What to Do When Facing a Federal Investigation for COVID Health Care Fraud - Healthcare Fraud Defense Firm
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What to Do When Facing a Federal Investigation for COVID Health Care Fraud

doctor receiving corruption money

The U.S. Department of Justice (DOJ) and multiple other federal agencies are aggressively targeting health care providers and other businesses suspected of taking advantage of the COVID-19 pandemic to defraud patients, consumers, businesses and government entities. These agencies are targeting a wide range of offenses, and federal prosecutors are seeking substantial penalties – including criminal penalties – in many cases.

Even in normal times, combatting health care fraud has consistently been among the DOJ’s top law enforcement priorities. The COVID-19 pandemic has caused the DOJ to bring health care providers and other businesses in the health care industry into even sharper focus. From improper billings for COVID-19 testing and treatment to improper loan applications under the Paycheck Protection Program (PPP), providers and businesses across the industry are finding themselves facing a broad range of allegations.

Current Federal Law Enforcement Priorities in the Health Care Sector

If your practice or business is the focus of a COVID health care fraud investigation, one of the first steps you need to take is to determine precisely what allegations are being targeted. Currently, the DOJ, the Department of Health and Human Services’ Office of Inspector General (DHHS OIG), the Drug Enforcement Administration (DEA), and other federal agencies are targeting health care providers and other businesses for offenses including:

Paycheck Protection Program (PPP) Fraud

The Paycheck Protection Program (PPP) was intended as a lifeline for small businesses impacted by the COVID-19 pandemic. Unfortunately, while many legitimate small businesses obtained forgivable loans under the PPP, Newsweek recently reported that as much as $84 billion lent under the PPP may have been fraudulently obtained.

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Dr. Nick Oberheiden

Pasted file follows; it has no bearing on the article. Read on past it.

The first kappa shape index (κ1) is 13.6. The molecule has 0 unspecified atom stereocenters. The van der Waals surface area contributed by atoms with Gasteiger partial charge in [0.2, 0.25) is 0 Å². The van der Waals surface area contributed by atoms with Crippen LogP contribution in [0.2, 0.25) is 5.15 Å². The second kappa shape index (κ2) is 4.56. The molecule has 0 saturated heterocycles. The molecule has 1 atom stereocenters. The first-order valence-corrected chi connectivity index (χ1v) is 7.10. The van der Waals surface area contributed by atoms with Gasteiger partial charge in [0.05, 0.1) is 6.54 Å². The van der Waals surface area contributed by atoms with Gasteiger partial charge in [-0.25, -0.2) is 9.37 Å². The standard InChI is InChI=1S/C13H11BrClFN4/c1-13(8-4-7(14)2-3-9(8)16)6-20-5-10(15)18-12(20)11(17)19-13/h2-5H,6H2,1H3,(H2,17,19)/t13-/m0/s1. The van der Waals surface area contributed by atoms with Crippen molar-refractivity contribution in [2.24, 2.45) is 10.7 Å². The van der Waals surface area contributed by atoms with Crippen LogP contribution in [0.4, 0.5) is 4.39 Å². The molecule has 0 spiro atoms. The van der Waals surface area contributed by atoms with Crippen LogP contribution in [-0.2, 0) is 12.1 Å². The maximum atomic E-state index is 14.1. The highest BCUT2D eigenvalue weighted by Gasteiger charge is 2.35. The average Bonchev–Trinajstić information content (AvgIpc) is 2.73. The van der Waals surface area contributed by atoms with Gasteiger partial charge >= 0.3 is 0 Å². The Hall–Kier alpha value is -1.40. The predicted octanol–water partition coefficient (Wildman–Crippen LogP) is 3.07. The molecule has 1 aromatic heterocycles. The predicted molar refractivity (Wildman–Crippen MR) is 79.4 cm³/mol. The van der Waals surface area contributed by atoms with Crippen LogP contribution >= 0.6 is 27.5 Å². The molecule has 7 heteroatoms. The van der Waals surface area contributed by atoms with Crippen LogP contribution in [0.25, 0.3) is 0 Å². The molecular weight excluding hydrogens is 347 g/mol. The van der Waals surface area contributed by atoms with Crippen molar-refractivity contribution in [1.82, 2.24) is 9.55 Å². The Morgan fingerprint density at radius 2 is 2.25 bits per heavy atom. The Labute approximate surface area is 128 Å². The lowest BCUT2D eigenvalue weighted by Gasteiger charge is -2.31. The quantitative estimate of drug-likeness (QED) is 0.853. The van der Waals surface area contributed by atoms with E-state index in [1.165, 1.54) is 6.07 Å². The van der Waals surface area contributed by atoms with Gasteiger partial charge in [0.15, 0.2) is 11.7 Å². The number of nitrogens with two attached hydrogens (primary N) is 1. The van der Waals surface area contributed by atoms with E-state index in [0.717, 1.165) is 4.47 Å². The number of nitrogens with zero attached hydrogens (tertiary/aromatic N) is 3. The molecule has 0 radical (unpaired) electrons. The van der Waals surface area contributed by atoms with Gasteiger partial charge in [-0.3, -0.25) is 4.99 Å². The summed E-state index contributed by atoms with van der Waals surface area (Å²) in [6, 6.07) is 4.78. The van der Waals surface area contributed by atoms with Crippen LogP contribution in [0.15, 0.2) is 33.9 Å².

Dr. Nick Oberheiden



Lynette S. Byrd
Lynette S. Byrd

Former DOJ Trial Attorney


Brian J. Kuester
Brian J. Kuester

Former U.S. Attorney

Amanda Marshall
Amanda Marshall

Former U.S. Attorney

Local Counsel

Joe Brown
Joe Brown

Former U.S. Attorney

Local Counsel

John W. Sellers
John W. Sellers

Former Senior DOJ Trial Attorney

Linda Julin McNamara
Linda Julin McNamara

Federal Appeals Attorney

Aaron L. Wiley
Aaron L. Wiley

Former DOJ attorney

Local Counsel

Roger Bach
Roger Bach

Former Special Agent (DOJ)

Chris Quick
Chris J. Quick

Former Special Agent (FBI & IRS-CI)

Michael S. Koslow
Michael S. Koslow

Former Supervisory Special Agent (DOD-OIG)

Ray Yuen
Ray Yuen

Former Supervisory Special Agent (FBI)

As a result of the high volume of fraud under the PPP, federal authorities are closely scrutinizing PPP loan recipients. This includes many health care providers and other small businesses in the health care industry. Federal authorities are examining PPP loan applications and PPP loan forgiveness certifications for signs of possible fraud—and they are pursuing civil and criminal penalties depending on the specific circumstances involved.

COVID-19 Testing and Treatment Billing Fraud

COVID-19 treatment and testing are subject to the same billing rules and regulations that apply to other types of health care services. Federal authorities, Medicare and Medicaid audit contractors, and private health insurers are paying close attention to how health care providers bill for these services. There have been several instances of providers substantially overbilling for COVID-19 testing and treatment, and this has led to enhanced scrutiny of providers’ COVID-related billings.

Similar to other types of health care billing fraud, when faced with allegations of COVID health care billing fraud, providers must be prepared to substantiate their billings with appropriate documentation. Those that are not able to substantiate their billings can expect to face challenges during federal law enforcement investigations—even if their billings may have been legitimate.

COVID-19 Vaccine Billing Fraud

Health care providers are required to provide government-purchased COVID-19 vaccines to their patients at no cost. As outlined by the CDC, this means that health care providers cannot:

  • Charge for administering the COVID-19 vaccine
  • Balance bill for COVID-19 vaccinations
  • Charge office visit or other fees when the only service a patient receives is COVID-19 vaccination
  • Require additional medical services during a visit for COVID-19 vaccination

Given the federal government’s focus on rolling out the COVID-19 vaccines to the American population as rapidly as possible, providers suspected of interfering with access to the vaccine by charging prohibited fees can expect to face significant ramifications at the federal level. Likewise, providers that tack on service fees following patients’ visits can expect to face the possibility of substantial penalties in COVID health care fraud investigations.

Telemedicine and Telehealth Billing Fraud

The COVID-19 pandemic spurred adoption and acceptance of telemedicine and telehealth services at an unprecedented rate. But, while federal authorities and private insurers relaxed certain rules for telemedicine and telehealth services in the early stages of the pandemic, stringent rules remained in place, and today providers are expected to strictly adhere to all pertinent legal, regulatory, and contractual requirements.